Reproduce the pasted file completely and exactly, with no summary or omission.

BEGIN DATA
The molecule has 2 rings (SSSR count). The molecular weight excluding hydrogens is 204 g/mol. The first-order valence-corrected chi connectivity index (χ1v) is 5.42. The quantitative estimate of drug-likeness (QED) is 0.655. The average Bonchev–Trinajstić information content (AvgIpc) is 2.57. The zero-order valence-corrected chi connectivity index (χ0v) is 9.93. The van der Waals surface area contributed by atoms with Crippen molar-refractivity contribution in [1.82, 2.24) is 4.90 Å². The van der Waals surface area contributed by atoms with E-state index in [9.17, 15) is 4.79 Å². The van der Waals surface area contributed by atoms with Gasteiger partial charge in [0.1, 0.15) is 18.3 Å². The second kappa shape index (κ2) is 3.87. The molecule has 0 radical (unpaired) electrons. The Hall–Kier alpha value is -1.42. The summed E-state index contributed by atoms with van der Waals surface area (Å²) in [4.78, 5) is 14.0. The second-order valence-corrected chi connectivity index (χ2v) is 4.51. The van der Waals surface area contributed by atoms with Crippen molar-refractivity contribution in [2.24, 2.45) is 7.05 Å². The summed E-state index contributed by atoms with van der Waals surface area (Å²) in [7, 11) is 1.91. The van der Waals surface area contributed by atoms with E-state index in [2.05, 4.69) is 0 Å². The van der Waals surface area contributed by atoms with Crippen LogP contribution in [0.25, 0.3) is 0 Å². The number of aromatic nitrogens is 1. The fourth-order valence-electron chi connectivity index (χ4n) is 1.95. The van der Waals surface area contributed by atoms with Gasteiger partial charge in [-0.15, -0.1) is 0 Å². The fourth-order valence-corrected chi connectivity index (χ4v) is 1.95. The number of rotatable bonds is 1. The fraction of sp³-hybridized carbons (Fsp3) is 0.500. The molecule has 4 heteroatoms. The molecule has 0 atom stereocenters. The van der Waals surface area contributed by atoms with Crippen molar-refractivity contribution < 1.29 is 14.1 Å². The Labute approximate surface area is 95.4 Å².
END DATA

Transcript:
The molecule has 2 rings (SSSR count). The molecular weight excluding hydrogens is 204 g/mol. The first-order valence-corrected chi connectivity index (χ1v) is 5.42. The quantitative estimate of drug-likeness (QED) is 0.655. The average Bonchev–Trinajstić information content (AvgIpc) is 2.57. The zero-order valence-corrected chi connectivity index (χ0v) is 9.93. The van der Waals surface area contributed by atoms with Crippen molar-refractivity contribution in [1.82, 2.24) is 4.90 Å². The van der Waals surface area contributed by atoms with E-state index in [9.17, 15) is 4.79 Å². The van der Waals surface area contributed by atoms with Gasteiger partial charge in [0.1, 0.15) is 18.3 Å². The second kappa shape index (κ2) is 3.87. The molecule has 0 radical (unpaired) electrons. The Hall–Kier alpha value is -1.42. The summed E-state index contributed by atoms with van der Waals surface area (Å²) in [4.78, 5) is 14.0. The second-order valence-corrected chi connectivity index (χ2v) is 4.51. The van der Waals surface area contributed by atoms with Crippen molar-refractivity contribution in [2.24, 2.45) is 7.05 Å². The summed E-state index contributed by atoms with van der Waals surface area (Å²) in [7, 11) is 1.91. The van der Waals surface area contributed by atoms with E-state index in [2.05, 4.69) is 0 Å². The van der Waals surface area contributed by atoms with Crippen LogP contribution in [0.25, 0.3) is 0 Å². The number of aromatic nitrogens is 1. The fourth-order valence-electron chi connectivity index (χ4n) is 1.95. The van der Waals surface area contributed by atoms with Gasteiger partial charge in [-0.15, -0.1) is 0 Å². The fourth-order valence-corrected chi connectivity index (χ4v) is 1.95. The number of rotatable bonds is 1. The fraction of sp³-hybridized carbons (Fsp3) is 0.500. The molecule has 4 heteroatoms. The molecule has 0 atom stereocenters. The van der Waals surface area contributed by atoms with Crippen molar-refractivity contribution < 1.29 is 14.1 Å². The Labute approximate surface area is 95.4 Å².